At the time of this writing, the Diocese of Erie has recently lost many good priests. St. Peter Cathedral will be losing Msgr. William Biebel to retirement. Fr. Edward Krause, longtime teacher at Gannon University, returned recently to live with his community, the Holy Cross Fathers, at Notre Dame. Fr. Steve Anderson passed away unexpectedly a few months ago. Msgr. Jack Hagerty, a stellar priest, passed away right after Easter. Last, but not least, Msgr. James Peterson passed away just last week.
Monsignor Peterson, affectionately known as “Fr. Pete”, spent almost his whole priesthood in service to the “marginalized”. These are people who society blames for their failures, and often turns a blind eye towards. Fr. Pete knew that the ex-convicts, recovering alcoholics, and recovering drug addicts where much more than just the “marginalized”. They were sons and daughters of God. He treated them as such, ministering to their woundedness, and leading them forward with a promise of hope. Fr. Pete was a sign of faith, hope, and love to all whom he met. He saved many lives, both spritually and physically, through his priestly ministry.
This gift of Fr. Peterson made him well loved and respected by many. Often times, people would wonder what Fr. Pete’s “big secret” was. He was able to minister to those who were most wounded, and with much success. He always gave, even to the point of giving the coat of his back, and the shoes off of his feet. He was an oasis of peace and wisdom in a difficult world. How did he do it? How could we do what Fr. Pete did?
As Deacon Jerry Peterson said so well at Fr. Pete’s funeral, his secret was not even much of a secret at all. To be like Fr. Pete, we need to give away all we have to the poor, take up our Cross, and follow Christ. This is what Fr. Pete did. We are all capable of doing this! In fact, it is relatively simple to do. It would not be hard to give away all your possessions, and decide to follow Christ, in theory. But, in practice, it is very difficult! It is hard for our hearts to be so radically open, and so radically generous. This is something that we both fear, and yet desire to do. But if we want to have the generosity of a saint, we must find the grace to make this choice.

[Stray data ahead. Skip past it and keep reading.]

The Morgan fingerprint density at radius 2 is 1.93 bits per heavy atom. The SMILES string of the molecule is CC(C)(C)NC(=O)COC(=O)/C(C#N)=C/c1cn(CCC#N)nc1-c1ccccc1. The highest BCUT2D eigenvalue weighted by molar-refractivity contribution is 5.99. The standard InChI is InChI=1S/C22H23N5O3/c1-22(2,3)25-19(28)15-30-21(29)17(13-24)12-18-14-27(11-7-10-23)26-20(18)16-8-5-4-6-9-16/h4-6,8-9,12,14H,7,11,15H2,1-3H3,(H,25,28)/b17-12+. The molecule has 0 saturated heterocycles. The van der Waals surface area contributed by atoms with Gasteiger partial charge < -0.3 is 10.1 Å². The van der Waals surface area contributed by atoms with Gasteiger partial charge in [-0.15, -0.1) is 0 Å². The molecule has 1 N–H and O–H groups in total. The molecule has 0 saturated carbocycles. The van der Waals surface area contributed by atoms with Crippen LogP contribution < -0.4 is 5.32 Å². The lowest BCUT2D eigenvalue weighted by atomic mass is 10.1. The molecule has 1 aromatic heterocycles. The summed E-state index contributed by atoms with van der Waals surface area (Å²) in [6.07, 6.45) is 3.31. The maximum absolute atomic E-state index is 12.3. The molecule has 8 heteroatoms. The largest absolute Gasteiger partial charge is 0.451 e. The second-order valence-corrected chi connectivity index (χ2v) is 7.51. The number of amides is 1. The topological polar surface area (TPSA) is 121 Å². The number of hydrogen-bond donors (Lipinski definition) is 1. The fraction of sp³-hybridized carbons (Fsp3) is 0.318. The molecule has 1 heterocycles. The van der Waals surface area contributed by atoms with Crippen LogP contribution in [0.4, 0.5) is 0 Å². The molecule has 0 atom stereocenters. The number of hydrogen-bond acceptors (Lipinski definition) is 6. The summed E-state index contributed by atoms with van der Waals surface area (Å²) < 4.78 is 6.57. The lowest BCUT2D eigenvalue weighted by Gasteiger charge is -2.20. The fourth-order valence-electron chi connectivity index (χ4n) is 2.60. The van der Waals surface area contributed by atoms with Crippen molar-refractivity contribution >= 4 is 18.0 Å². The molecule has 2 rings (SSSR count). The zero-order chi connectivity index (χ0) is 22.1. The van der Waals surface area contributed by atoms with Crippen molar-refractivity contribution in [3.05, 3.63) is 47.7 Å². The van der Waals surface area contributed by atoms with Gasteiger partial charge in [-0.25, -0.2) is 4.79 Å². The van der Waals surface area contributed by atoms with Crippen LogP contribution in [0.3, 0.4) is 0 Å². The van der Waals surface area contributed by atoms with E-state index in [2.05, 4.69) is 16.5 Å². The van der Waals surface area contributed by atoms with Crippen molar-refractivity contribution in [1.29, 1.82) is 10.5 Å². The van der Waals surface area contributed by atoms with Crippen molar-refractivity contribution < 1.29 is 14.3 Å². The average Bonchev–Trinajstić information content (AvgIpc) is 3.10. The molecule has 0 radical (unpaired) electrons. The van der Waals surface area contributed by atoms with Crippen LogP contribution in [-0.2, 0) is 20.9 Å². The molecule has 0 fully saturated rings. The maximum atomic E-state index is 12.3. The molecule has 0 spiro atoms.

Maybe in recent times, we have seen so many failures in the media, that we are unable to believe in heroes. Because of this, we are unwilling to become heroes. We need to resist this movement to depression and despair. We need to become heroes of holiness, like so many of the good priests mentioned in this article have been. As Fr. Pete showed us, we do not need to become extraordinary, complicated, powerful, or an intellectual to become a hero of holiness. We just need to become very simple, very humble, and very small, with one notable exception: we need to become people of tremendous generosity. If we can choose this (and all of us can make that choice), then we can become heroic saints.
Do not lose heart, if this seems too much to ask. Know that the love of God for you surpasses all your fears, inadequacies, and insecurities. God will always be there to sustain you! When you know God’s love for you, then you know that it is worth any cost to spread that love around to everyone. The love of Christ overcomes all, and gives us true peace, joy, and happiness. God will fill us with the fruits of His Spirit!